LOGAN – The saga of Logan city’s homeless sludge site is finally over.
Thanks to a conditional use permit (CUP) approved by the Logan Planning Commission on June 10, a composting site for the treatment of biosolid wastes will be constructed on 17 acres of city property adjacent to the city’s regional water treatment plant along Hwy 30 west of Logan.
City planner Russ Holly explained that the new facility will include a green waste drop-off point and an area of aerated static piles where biosolid wastes will be converted into agricultural compost.
The site will also feature a community garden, a 1600 square-foot barn and landscaping berms for visual buffering from passing motorists and for aesthetic purposes.
During the commission meeting, city officials argued that their new proposed site was ideal for the much-maligned composting facility.
Given that the biggest public concern about the facility was over the potential for unpleasant odors from the composting process, the city’s plan emphasized that this site was more than a mile from the nearest business or residence within city limits.
Since the composting site is also 500 feet from 200 North Street (Hwy 30), city officials said that space will provide ample opportunities to mitigate the facility’s visual impact with strategic landscaping and surrounding berms.
They also predicted that the community garden would provide a place for residents to mingle and grow produce, while the adjacent barn becomes a local landmark and a welcoming entry feature to the city from the west.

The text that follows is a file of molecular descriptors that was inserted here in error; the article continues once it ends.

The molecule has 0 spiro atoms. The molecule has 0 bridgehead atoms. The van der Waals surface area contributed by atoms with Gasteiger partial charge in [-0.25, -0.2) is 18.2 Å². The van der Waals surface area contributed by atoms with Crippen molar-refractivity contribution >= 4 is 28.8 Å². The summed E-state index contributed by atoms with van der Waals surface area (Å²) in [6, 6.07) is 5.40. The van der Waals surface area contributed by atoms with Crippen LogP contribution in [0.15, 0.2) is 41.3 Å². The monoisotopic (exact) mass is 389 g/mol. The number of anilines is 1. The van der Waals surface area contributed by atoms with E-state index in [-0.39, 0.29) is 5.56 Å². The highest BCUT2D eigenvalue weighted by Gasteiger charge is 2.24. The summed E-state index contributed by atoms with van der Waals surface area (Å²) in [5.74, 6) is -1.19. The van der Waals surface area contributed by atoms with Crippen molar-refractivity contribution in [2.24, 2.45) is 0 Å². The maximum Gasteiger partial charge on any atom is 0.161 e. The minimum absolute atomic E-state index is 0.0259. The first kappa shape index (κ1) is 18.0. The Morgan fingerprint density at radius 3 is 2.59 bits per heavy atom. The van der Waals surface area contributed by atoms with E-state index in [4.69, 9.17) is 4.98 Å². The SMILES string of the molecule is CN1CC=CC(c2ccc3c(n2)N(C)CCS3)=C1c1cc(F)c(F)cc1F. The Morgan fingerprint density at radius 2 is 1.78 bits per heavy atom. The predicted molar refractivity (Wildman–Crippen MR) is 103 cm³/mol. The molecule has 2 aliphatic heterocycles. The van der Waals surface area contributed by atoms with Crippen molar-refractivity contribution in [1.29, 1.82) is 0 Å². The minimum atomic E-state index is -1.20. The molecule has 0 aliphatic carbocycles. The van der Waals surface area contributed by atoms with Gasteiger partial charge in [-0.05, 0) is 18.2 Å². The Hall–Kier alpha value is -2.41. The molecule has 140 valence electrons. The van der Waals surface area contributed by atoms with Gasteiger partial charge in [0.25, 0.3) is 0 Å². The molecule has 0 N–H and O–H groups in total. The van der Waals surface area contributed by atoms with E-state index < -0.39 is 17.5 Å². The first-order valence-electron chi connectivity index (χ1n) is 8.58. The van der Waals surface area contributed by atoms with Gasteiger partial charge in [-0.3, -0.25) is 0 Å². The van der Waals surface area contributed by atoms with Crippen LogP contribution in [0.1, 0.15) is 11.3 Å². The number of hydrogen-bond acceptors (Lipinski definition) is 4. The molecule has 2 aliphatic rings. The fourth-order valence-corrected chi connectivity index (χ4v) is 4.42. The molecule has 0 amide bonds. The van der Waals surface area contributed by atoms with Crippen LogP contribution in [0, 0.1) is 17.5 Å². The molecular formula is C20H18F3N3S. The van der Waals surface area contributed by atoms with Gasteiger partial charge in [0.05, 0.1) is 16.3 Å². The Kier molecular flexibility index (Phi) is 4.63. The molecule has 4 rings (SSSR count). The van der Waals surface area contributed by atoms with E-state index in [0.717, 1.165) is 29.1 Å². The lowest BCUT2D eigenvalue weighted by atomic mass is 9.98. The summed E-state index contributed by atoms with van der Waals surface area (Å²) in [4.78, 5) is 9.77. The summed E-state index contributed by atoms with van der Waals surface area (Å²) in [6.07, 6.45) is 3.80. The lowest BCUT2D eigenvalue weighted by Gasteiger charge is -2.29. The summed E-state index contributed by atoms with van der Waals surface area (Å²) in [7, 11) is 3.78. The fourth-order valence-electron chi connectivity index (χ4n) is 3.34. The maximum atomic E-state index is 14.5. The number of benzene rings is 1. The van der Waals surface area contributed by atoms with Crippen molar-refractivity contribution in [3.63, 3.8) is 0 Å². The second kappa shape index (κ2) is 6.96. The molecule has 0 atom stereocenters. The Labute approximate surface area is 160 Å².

After weeks of public controversy, the CUP for the compositing site was approved by members of the planning commission with minimal fuss.
Logan officials had originally sought county approval to rezone a city-owned 47-acre parcel of land at 1400 North and 3200 West in Benson for the composting facility.
After that idea was condemned by Benson residents and rejected by the Cache County Council, city officials reluctantly followed the suggestions of many critics that “Logan should build the composting site in its own backyard.”
The additional cost of following that advice will be an estimated $1.5 million, according to Logan Environmental Director Issa Hamud.
During a Logan City Council meeting in May, Hamud explained that the proposed site in Benson had been selected because it was the least expensive option for city planners.
Fully developing the alternative site adjacent to the wastewater treatment plant will eventually involve mitigating nearby wetlands, he emphasized.
Under the U.S. Clean Water Act, federal agencies require mitigation for the disturbance or destruction of wetlands, streams or the habitats of endangered species.
Such mitigation is usually accomplished by preserving, enhancing, restoring or creating wetlands, streams or conservation areas that offset adverse impacts to similar nearby ecosystems. To serve the public interest, federal agencies often require that the mitigation area be up to three times the size of the area actually adversely impacted.
At such a three-to-one ratio, Hamud said that Logan may be required to mitigate up to 15 acres of land at a cost between $1 million and $1.5 million.
Given that unanticipated expense, Hamud warned that the city may be obliged to consider increased fees for environmental services starting in 2022.